Lessons of shoe-bomb incident
Groups like Al Qaeda may now be using operatives who don't fit the police profiles.
WASHINGTON — Airport-security personnel on duty Saturday must not have thought Richard Reid fit the profile of a well-drilled terrorist. Perhaps he looked too scruffy. He didn't carry a passport from any countries terrorists frequent.
But if the suspected "shoe bomber" aboard a transatlantic flight were not acting alone - a possibility authorities are now taking seriously - it means that terrorists are already finding ways to circumvent the profile that law enforcement has developed to trap them. It also means that preventing similar acts in the future will be even more difficult.
"People should be worried not so much about ... the upper echelons of Al Qaeda, but about the foot soldiers, like Reid," says Magnus Ranstorp, a terrorism expert at the University of St. Andrews in Scotland. "Al Qaeda is not just governed from the top down; it's also from the bottom up. And detecting people like Mohammed Atta or Reid will be an even tougher law enforcement challenge."
Experts say that the tall, lanky
passenger on Flight 63 with plastic explosives in his hightops likely did not act alone. The explosives were too sophisticated for a drifter to obtain; more likely, he was a tester for a larger terrorist organization, they say.
"It's a classic evolution of criminal organizations: When you clamp down on one kind of drug carrier or operative, they reach out to others," says Mary Schiavo, a former inspector general at the US Department of Transportation.
Whatever the conclusion on this point, Mr. Reid is now Exhibit A for the need for law enforcement to expand its profiles.
Born in southeast London, the son of a Jamaican father and British mother, Reid scraped by in his early years selling drugs, breaking into cars, and mugging people, according to recent news reports. These activities led to time in juvenile detention, then jail. In prison, he became interested in Islam, and on his release in 1995, he took up study at a mosque in the Brixton section of south London, according to the mosque's leader, Abdul Haqq Baker. There, he may have met Zacarias Moussaoui, the suspected 20th hijacker in the Sept. 11 attacks.
By 1998, Reid was moving with more radical Islamic groups, according to Mr. Baker. He grew a beard and changed his name to Abdel Rahim. Often, he would return to the Brixton mosque wearing flak jackets and disputing whether the teachings in the mosque were "pure Islam."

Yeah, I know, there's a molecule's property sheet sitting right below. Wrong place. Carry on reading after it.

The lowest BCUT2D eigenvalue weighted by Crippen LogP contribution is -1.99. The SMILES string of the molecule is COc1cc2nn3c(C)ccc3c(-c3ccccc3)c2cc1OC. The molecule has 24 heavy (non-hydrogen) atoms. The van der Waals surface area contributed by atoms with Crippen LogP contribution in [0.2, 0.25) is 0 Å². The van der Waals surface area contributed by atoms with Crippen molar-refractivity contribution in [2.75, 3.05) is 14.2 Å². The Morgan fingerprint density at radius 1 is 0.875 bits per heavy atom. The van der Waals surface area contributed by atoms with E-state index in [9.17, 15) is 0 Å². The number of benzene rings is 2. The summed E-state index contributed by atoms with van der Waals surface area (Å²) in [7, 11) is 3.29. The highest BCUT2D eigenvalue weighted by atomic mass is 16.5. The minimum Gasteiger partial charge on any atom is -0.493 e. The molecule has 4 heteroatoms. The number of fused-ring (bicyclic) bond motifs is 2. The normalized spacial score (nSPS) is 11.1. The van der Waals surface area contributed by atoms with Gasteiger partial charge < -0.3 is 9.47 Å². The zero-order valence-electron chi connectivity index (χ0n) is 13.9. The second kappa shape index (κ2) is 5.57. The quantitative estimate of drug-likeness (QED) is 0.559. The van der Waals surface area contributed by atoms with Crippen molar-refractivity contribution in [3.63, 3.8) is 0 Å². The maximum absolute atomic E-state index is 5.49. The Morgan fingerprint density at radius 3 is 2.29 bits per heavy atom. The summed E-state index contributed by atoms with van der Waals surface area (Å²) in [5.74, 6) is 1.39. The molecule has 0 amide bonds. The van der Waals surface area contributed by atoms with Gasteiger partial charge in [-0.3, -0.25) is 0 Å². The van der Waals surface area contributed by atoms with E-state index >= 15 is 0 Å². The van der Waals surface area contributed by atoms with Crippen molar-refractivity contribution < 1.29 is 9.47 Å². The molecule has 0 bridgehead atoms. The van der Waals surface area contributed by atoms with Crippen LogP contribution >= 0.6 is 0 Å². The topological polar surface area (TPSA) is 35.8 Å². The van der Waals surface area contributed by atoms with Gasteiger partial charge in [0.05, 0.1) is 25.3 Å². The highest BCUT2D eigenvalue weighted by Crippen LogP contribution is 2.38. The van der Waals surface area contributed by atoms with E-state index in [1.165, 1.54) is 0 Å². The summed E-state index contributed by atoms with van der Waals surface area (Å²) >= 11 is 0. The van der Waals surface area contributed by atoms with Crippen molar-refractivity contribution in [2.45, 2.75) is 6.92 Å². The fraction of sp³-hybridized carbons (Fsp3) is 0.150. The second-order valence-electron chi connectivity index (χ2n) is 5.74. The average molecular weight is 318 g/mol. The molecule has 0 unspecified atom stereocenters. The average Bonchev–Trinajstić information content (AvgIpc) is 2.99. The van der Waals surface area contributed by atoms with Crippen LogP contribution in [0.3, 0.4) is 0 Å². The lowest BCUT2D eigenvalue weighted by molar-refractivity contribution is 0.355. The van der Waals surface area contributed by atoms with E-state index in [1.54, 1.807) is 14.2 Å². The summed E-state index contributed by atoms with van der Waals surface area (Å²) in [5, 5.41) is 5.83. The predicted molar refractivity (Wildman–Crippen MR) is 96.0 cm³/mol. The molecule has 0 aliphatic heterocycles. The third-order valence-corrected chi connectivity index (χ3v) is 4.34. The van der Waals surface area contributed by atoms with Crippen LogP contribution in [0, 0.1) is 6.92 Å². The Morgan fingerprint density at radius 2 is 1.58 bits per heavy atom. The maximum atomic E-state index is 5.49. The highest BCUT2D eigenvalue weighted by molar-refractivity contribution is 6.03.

The changes worried Baker, who had already complained to police that radical elements were gaining control over many of the young men. "He was not stupid, but he was gullible, and he would not have been capable of having done this by himself," Baker told reporters.
But whether Reid has ties to Al Qaeda - or any other terrorist organization - is not yet clear. He traveled a lot for a young man with no visible means of support - a characteristic of many Al Qaeda operatives. His mother told Baker that he went to Pakistan. Old passports show he was in Egypt and Turkey in 2000, then Israel in 2001. He may have spent time in terrorist training camps Afghanistan, according to members of Al Qaeda now in custody there.
Reid picked up a new passport in Belgium on Dec. 7, then came to Paris. On Dec. 21 - the anniversary of the terrorist bombing of a Pan Am airliner over Lockerbie, Scotland - he showed up at Charles de Gaulle airport in Paris with only a light knapsack to board an overseas flight.
A security agent had doubts, and turned him over to French border police who grilled him at the airport, and later at a hotel, after he missed his flight. But they turned up nothing suspicious. (Critics note they never conducted a body search or used bomb-sniffing dogs.) The next day, he boarded another flight.
The passenger in the window seat in Row 29 made a lot of mistakes. He didn't understand how to set off the bomb in his shoes, and didn't seem to realize that lighting a match on an American airliner was taboo.
But experts note he also knew enough about airport security to exploit weaknesses in the system. He carried no luggage, so there was nothing on which officials could detect explosive residue. And there is a small zone at the bottom of metal detectors which doesn't adequately detect metal - a concern that prompted the FAA to issue a warning about shoe bombs earlier this month.
He made it past security at Charles de Gaulle airport, one of the most secure airports in Europe with a long history of dealing with terrorist threats.
"The French border police are a highly motivated and dedicated service," says Bruce Hoffmann, a terrorism expert at Rand Corp. "If they can make an error like this, it shows that there is no silver-bullet solution. You're only as good as the people who are there and how sharp they are at the moment."
This thwarted attack does signal that law enforcement and airline security will have to be much more vigilant in assessing possible threats. At the very least, profiles must be adapted, experts say.
"Profiling has not been invalidated by the Reid case; it simply needs to be updated to take into account British Muslims of this militant stripe," says Raymond Tanter, a terrorism expert at the Middle East Institute in Washington.
And counterterrorist measures must be more disciplined and consistent. After the shoe-bomb attempt, US flight attendants complained that airport screeners have been targeting flight crews, instead of passengers, for extra screening - including having to remove their shoes.
When representatives of flight attendants questioned screeners, they were told that the screeners "had a quota to meet and didn't want to inconvenience the passengers," says Jeff Zack, a spokesman for the Association of Flight Attendants.
Francine Kiefer contributed to this report from Washington.